The BEST Homemade Sauerkraut Recipe!

Have you ever wondered  about the lost art of preserving produce? Long before refrigerators, people knew how to preserve produce to eat throughout the winter. Nowadays, this topic is hardly talked about – and most of us don’t really eat these wonderfully nutrient-rich foods. Lacto-fermented foods have that name because the starches and sugars in the produce naturally turn into lactic acid as the vegetables start to naturally ferment and the lactic acid acts as a preservative. These foods are really designed to be eaten as condiments and enjoyed with most meals. They contain powerful enzymes, good gut bacteria and even anti-cancer substances. You can read more about this topic here:  Lacto-Fermentation.

I am attempting to make homemade sauerkraut for the first time ever. I recently bought a sauerkraut crock – it is just a plain crock like THIS ONE.

Although I sort of wish I had gotten THIS ONE since it “self-burps” and also forms an airlock seal.

I thought I better start putting it to good use. Our Nourishing Ways of West Michigan group (which is the local chapter of the Weston A. Price Foundation), had a “Foods with Culture” night last month. A regular attenders’ husband (thanks John D!) brought this Homemade Sauerkraut and it was TO.DIE.FOR. I think once you taste REAL sauerkraut you will never want to eat the store-bought kind again! I’ll post pics and further instructions (and my success or flop!) coming soon, but for now I’ll leave you with the recipe in case you want to experiment along with me!!!

*Note, I only had 3 heads of cabbage, so I just altered recipe accordingly, but here is the original one:


about 7-9 heads of cabbage, shredded or diced small

1 Tbsp salt per head of cabbage

2 cloves garlic per head of cabbage

1 onion per head

1 bunch of dill

You basically want to beat, squeeze and/or smash the cabbage as you are adding it to crock (or whatever you are making it in). You can squeeze it with your hands, just crushing and squeezing as you add it OR you can use something to smash down as you are adding it. The salt will begin to naturally draw the water out of the cabbage. This water (or brine as it is called since it is mixing with the salt) is what will preserve it. The cabbage mixture needs to eventually all be COVERED completely by this brine. I read some sauerkraut instructions at Wild Fermentation that said if your sauerkraut mixture isn’t below the brine by about 24 hrs after initially making it then you will need to make your own brine to be sure it all can be submerged below it. (Making your own is easy – just dissolve 1 Tbsp salt in 1 cup of water). I needed to do this yesterday – adding about 4 cups of brine to be sure it was all submerged.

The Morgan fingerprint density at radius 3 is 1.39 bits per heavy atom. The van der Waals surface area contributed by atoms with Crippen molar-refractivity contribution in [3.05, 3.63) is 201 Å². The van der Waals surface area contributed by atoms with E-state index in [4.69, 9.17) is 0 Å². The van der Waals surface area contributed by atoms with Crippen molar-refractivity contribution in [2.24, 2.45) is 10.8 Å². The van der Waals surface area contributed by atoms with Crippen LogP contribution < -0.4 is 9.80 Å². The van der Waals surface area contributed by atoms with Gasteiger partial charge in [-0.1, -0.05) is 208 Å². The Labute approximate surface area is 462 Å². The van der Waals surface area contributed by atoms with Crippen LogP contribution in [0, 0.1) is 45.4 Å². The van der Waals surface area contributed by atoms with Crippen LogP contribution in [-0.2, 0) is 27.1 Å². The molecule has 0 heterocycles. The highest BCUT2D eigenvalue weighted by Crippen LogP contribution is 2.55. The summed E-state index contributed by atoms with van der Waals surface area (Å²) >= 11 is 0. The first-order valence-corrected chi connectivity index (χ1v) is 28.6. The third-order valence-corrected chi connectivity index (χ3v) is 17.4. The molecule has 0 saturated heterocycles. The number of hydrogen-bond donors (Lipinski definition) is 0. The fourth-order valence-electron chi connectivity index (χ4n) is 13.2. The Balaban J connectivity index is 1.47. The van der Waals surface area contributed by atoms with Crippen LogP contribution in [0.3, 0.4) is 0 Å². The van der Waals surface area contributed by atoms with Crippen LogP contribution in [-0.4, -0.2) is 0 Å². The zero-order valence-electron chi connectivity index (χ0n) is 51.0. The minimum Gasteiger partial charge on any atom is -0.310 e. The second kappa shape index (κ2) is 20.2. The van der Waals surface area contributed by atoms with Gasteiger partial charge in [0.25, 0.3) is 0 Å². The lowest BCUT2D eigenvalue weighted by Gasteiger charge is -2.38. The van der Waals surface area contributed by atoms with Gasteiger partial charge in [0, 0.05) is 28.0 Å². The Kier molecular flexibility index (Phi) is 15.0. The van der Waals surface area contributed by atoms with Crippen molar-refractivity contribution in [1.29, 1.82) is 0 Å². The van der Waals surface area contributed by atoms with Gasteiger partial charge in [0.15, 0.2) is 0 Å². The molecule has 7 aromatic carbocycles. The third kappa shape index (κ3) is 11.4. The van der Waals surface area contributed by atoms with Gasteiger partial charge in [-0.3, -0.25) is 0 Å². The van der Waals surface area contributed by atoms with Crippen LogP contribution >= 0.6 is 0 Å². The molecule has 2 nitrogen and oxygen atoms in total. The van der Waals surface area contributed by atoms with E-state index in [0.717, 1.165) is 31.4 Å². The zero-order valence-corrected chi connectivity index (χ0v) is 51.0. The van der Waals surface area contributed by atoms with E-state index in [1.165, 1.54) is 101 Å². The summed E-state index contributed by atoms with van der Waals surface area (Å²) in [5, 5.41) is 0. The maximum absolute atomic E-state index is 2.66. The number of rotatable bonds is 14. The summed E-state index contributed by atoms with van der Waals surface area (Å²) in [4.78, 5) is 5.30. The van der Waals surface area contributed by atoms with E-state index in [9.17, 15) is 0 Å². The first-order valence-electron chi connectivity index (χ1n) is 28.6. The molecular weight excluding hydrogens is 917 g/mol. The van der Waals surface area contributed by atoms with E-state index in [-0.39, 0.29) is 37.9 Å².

Most crocks come with a weight, but mine didn’t it. You really need to have something heavy to push the sauerkraut mixture below the brine – most instructions say to use a plate with a weight/rock on top, etc. A friend suggested her grandma always filled up a garbage bag with water and used that on top in place of a weight. It conforms to the inside of the crock and will form an airtight pressure on top. SO, that’s what I’m trying!

I’ll let you know how it works! I’m supposed to check it every couple of days and remove any scum/mold that forms. Hopefully in about 4 weeks I’ll have some delicious homemade sauerkraut!


By the way, there is a book I recently purchased that goes along with the Wild Fermentation website I mentioned above. I have only started getting into fermented foods, but this looks to be a great resource on all thing fermented (think veggies, beer, etc):



****UPDATE: See my finished sauerkraut over at THIS LINK!*****

I’ll share more in the coming weeks on how my sauerkraut is doing, but for now I’d love to know if you have ever tried to make homemade sauerkraut? How did it turn out???

This was shared at: Gluten Free Cat


  1. Leave a Reply

    January 16, 2014

    Hi and thanks for a nice site.

    Fermented vegetables is great; I’ve been into this for years and it’s the best for your gut.

    Have to say though that leaving out the garlic turned out better. Garlic is great but tend to be too overwhelming. I therefore started fermenting garlic separately and use it whenever I’m in the garlic mood.


    • Leave a Reply

      January 29, 2014

      Great tip on the garlic! I think you are right and I am going to try that next time. Thanks for stopping by!

  2. Leave a Reply

    October 5, 2012

    This is one thing that I’ve never tried to make! Thanks for explaining lacto-fermentation and the health benefits.  Maybe I’ll be brave enough to try!  I appreciate you sharing this recipe at Raw Foods Thursdays. Have a great weekend!

    • Leave a Reply

      October 6, 2012

      @glutenfreecat Thanks! It’s easy – and really yummy. If you try it, let me know! I know there are options to make it in smaller batches using mason jars and special air-lock lids too!

  3. Leave a Reply

    June Mills
    June 8, 2012

    I am making sauerkraut tomorrow. I have made it before but it has been a few years ago. I make mine in gallon glass jars. I have used food storage bags filled with water to cover while fermentation is happening and I lightly screw a cap and ring on the jar. I put the jar in a container to catch any overflow of brine that comes out of the jar. Homemade sauerkraut is the best and no comparison to anything you buy in the grocery store.

    • Leave a Reply

      October 6, 2012

      June – sorry for the late reply! I love sauerkraut and you are right that once you try homemade, the store-bought stuff tastes YUCKY! Thanks for stopping by!

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